Solving the Big Problems of the World

Science, by nature, is something you do without knowing for sure that it will work. By doing an experiment, testing a theory, or tabulating large data sets to find statistical significance, researchers make small discoveries or incremental improvements on technologies. It is easy for any researcher to get buried under the enormous amount of experimental details while trying to complete a project that lasts for months and years. For a team or an organization, however, it is critical to create a level of alertness of the big questions we try to answer – why are we doing this line of research? Is the technology or theory being developed going to be disruptive in terms of changing the ways of thinking in its field or solving a big challenge that faces the world?

The world does not lack for challenges: there may not be any ice left at the North Pole as early as 2015, there are still a billion people who need reliable electric energy while the carbon fuels may run out on all of us in just a few decades, during which time usable land may not be able to provide enough food for the growing population, cancer or dementia will strike almost everybody if we all live long enough. Well, we have sent humans to the moon; we have completely eradicated smallpox and almost done with polio, can technologies once again enable us to do big things if we all aim high and pull together?

The success stories of future technology companies should not be only the types of Facebook or Twitter, which are nice stories on their own values, but success stories should also include those that deal with big, material, and imminent challenges, provide tools that help people in desperate need. Examples in our biomedical field could include diagnostic kits based on genomic information that will one day be put into each household, so that everybody will be able to decide and receive the most suitable treatment when having an ailment. New businesses will merge because of the technology advancements of deep sequencing, information storage and analysis, biosensors, and stem cell-derived assays and delivery vehicles.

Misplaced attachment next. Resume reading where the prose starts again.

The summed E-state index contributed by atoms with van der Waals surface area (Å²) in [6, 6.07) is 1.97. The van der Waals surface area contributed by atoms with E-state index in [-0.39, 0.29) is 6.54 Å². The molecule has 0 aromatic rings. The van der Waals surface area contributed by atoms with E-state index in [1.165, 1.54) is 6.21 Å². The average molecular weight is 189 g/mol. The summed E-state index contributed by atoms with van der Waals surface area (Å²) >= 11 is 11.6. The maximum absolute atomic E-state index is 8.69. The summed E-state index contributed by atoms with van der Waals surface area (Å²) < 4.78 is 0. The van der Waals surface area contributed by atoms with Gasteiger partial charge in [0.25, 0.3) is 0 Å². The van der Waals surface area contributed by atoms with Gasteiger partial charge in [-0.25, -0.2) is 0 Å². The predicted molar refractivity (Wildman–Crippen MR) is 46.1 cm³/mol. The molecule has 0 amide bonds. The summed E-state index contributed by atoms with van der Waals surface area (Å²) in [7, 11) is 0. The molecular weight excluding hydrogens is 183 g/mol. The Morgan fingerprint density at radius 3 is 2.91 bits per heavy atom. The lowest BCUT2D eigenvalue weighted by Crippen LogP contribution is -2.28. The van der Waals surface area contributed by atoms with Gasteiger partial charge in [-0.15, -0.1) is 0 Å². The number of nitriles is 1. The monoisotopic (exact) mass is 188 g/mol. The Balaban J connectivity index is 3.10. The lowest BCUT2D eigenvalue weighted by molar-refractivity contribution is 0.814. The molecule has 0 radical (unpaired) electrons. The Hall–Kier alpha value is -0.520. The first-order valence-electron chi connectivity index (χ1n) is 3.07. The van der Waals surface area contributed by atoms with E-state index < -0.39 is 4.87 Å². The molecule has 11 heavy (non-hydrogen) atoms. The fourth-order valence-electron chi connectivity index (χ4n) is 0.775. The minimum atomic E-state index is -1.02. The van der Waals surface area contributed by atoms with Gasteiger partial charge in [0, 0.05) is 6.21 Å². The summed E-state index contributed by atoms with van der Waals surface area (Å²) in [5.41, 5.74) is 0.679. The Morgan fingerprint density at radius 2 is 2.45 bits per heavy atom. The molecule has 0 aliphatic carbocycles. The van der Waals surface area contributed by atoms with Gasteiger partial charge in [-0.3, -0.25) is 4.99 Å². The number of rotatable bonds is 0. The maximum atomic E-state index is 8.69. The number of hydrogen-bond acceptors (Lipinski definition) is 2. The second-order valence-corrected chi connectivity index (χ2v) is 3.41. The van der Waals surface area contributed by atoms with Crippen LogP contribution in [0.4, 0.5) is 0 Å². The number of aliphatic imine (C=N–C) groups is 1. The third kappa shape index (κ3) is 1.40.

Technologies will continue to develop at a faster pace than most people’s imagination as long as there is a culture that encourages it and a system that allows those with the extraordinary ambition and brains to take their risks. As an example in one of our specific fields, the barriers to making induced pluripotent stem cells (iPSCs) have been dramatically lowered through several generations of method revolution only 6 years after the Nobel Prize-winning discovery was first published in 2006 because researchers believe that there will be new opportunities if reprogramming can be done more efficiently and “cleanly”. We have contributed our share of innovation in 2012 and our ambition is to provide everybody with his or her own pluripotent stem cells ready for medical use and to find a solution to most diseases with each individual’s own tissue-derived cells, in another term, point-of-care autologous treatment. It’s unproven, it’s futuristic, but it’s exciting and feasible and we will put every effort to make it happen. Theodore Roosevelt once said that “Far and away the best prize that life has to offer is the chance to work hard at work worth doing.” We are the lucky few.

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Saturday, December 29th, 2012 Open Forum

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